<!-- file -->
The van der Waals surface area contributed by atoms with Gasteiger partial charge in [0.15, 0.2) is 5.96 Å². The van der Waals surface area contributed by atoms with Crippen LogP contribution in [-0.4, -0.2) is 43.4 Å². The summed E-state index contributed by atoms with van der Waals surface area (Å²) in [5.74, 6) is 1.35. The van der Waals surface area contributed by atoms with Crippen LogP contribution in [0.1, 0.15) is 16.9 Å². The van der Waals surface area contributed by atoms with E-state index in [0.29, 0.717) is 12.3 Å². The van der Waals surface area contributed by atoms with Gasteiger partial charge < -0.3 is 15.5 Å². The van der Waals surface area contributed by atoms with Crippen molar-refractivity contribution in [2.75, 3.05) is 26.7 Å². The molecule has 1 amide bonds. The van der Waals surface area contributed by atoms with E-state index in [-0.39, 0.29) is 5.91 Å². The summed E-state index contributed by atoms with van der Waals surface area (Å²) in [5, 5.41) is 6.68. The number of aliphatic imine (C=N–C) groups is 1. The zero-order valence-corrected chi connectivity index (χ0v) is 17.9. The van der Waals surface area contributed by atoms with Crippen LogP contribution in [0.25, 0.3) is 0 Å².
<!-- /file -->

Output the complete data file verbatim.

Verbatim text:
The van der Waals surface area contributed by atoms with Gasteiger partial charge in [0.15, 0.2) is 5.96 Å². The van der Waals surface area contributed by atoms with Crippen LogP contribution in [-0.4, -0.2) is 43.4 Å². The summed E-state index contributed by atoms with van der Waals surface area (Å²) in [5.74, 6) is 1.35. The van der Waals surface area contributed by atoms with Crippen LogP contribution in [0.1, 0.15) is 16.9 Å². The van der Waals surface area contributed by atoms with E-state index in [0.29, 0.717) is 12.3 Å². The van der Waals surface area contributed by atoms with Gasteiger partial charge < -0.3 is 15.5 Å². The van der Waals surface area contributed by atoms with Crippen molar-refractivity contribution in [2.75, 3.05) is 26.7 Å². The molecule has 1 amide bonds. The van der Waals surface area contributed by atoms with E-state index in [-0.39, 0.29) is 5.91 Å². The summed E-state index contributed by atoms with van der Waals surface area (Å²) in [5, 5.41) is 6.68. The number of aliphatic imine (C=N–C) groups is 1. The zero-order valence-corrected chi connectivity index (χ0v) is 17.9. The van der Waals surface area contributed by atoms with Crippen LogP contribution in [0.25, 0.3) is 0 Å².